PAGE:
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Metal foam is a foam — gas bubble-filled substance — made out of metal, frequently aluminum. Metal foam comes in two varieties, closed-cell foam, with sealed pores, and open-cell foam, with open pores. Metal foams have a very high porosity, where 75-95% of the volume of the material is empty, filled by air or hydrogen. Metal foams retain many of the characteristics of the metal used to produce them, such as non-flammability. On the other hand, metal foams are less conductive than solid metal, and are substantially weaker, though rarely weaker than wood. Metal foams are easily recyclable back into the original metal, making them more reusable than polymer foams.
Metal foam is sometimes considered a subset of cellular metallic materials in general, which also includes "metal sponges," though often the term "metal foams" is used interchangeably with all cellular metallic materials. Several categories of cellular metallic materials are distinguished, including cellular metal (metal foam with internal cells, usually closed), porous metal (with closed, smoothly curved voids (pores) rather than jagged or open voids), metallic foams (special cases of porous metals, created by bubbling gas through liquid metal and then letting it solidify), and metal sponges, which is essentially open-cell foam where the entire space of voids is interconnected. These categories are not mutually exclusive, and there are some substances that straddle multiple categories. For instance, a foam with breaks between the cell walls may be on the edge of a metal foam and a metal sponge.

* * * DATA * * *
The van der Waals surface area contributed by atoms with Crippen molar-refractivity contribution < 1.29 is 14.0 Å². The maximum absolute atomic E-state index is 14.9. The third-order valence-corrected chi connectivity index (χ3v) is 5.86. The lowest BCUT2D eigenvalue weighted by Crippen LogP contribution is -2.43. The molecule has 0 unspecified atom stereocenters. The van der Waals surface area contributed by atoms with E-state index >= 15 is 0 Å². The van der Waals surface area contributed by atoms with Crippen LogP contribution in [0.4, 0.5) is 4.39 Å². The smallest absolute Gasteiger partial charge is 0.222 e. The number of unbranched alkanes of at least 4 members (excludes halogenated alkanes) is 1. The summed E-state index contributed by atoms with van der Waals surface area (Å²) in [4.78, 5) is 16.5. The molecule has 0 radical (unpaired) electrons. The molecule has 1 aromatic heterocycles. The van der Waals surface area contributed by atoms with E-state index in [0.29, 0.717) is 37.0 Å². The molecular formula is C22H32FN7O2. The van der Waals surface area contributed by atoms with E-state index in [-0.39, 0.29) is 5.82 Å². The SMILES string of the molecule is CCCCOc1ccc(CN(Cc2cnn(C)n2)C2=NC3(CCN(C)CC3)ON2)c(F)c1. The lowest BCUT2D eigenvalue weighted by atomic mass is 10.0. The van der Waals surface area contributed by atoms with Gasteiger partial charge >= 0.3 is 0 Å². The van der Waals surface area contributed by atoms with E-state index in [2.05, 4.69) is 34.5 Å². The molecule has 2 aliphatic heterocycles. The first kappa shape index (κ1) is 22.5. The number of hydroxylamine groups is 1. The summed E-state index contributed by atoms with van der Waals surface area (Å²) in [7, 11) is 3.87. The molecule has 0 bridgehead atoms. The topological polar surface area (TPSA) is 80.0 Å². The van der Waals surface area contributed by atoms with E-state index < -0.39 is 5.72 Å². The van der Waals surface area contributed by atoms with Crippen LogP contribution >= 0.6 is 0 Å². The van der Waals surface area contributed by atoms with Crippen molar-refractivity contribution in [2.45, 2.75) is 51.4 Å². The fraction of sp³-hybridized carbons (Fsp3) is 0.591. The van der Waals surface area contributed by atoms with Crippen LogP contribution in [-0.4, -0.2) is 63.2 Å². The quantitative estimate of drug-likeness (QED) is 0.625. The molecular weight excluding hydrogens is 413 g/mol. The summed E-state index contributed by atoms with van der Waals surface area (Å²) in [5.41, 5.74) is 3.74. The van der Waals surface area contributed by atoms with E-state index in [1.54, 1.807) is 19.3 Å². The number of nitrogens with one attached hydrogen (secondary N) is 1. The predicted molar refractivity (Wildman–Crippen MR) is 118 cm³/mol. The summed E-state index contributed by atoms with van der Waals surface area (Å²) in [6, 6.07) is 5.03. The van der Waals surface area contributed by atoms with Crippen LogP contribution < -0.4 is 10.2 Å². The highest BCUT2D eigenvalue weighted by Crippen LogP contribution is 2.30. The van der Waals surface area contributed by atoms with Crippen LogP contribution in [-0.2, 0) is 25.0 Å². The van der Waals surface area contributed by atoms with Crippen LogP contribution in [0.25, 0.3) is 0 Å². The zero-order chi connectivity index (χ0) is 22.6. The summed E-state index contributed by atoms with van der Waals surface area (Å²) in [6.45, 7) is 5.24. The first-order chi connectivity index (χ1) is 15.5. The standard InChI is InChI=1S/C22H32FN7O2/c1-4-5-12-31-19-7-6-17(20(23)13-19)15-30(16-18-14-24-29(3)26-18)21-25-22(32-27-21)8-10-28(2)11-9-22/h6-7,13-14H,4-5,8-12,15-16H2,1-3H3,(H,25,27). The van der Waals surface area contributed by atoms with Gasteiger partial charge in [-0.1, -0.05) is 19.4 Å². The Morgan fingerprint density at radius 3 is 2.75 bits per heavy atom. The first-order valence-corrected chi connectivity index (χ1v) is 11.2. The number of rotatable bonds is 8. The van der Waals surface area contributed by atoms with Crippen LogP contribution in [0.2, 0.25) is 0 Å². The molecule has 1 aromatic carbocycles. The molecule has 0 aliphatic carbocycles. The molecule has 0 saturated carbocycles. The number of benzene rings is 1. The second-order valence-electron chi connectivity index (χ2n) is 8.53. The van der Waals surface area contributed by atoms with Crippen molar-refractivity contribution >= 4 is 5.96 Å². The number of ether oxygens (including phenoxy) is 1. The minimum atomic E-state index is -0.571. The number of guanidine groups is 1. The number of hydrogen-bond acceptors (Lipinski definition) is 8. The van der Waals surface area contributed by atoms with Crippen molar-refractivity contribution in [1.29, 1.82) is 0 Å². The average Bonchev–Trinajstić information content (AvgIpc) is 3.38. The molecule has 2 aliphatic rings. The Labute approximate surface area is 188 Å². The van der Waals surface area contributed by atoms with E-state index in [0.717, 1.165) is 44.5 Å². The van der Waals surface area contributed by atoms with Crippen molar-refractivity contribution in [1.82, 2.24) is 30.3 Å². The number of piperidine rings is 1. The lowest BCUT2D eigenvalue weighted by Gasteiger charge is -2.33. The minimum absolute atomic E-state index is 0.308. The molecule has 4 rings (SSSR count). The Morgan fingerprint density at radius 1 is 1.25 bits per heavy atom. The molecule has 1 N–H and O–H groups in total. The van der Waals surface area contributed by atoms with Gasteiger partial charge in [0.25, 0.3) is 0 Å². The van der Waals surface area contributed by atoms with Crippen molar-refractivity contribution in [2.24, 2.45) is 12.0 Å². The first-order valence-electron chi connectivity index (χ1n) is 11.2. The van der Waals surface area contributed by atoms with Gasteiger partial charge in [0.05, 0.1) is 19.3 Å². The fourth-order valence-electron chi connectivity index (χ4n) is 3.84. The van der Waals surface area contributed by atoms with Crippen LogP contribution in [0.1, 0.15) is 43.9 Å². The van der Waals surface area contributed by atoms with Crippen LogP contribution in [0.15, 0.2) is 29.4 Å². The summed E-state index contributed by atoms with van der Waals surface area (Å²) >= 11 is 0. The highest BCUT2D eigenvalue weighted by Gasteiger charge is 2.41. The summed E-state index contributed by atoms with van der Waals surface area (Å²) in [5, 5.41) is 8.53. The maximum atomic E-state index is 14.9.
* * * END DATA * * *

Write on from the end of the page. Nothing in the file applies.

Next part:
Many metal foams are created by introducing air bubbles into molten metal. Making a foam out of molten metal is not easy, and the material is accordingly expensive. A foaming agent such as powdered titanium hydride, which decomposes into titanium and hydrogen at high temperatures, must be used. Metal foam is a specialty material, used for aerospace, heat exchangers, and other high-performance applications. Because metal foam is stiff and light, it has often been proposed as a futuristic structural material, though it has not yet seriously been used as one. Some commercial metal foams include M-Pore, Porvair, Duocel, Metal Foam Korea, Metafoam and Recemat. The pores in metal foams are usually between 1-8 mm in diameter, but some specialty foams have pores so small they are invisible to the naked eye.
Closed-cell metal foams have only been produced since about 1990. Intriguingly, some metal foams are so diffuse that they float on water. Metal foams are sometimes touted as the ideal material to build floating ocean platforms for solar panels or even cities.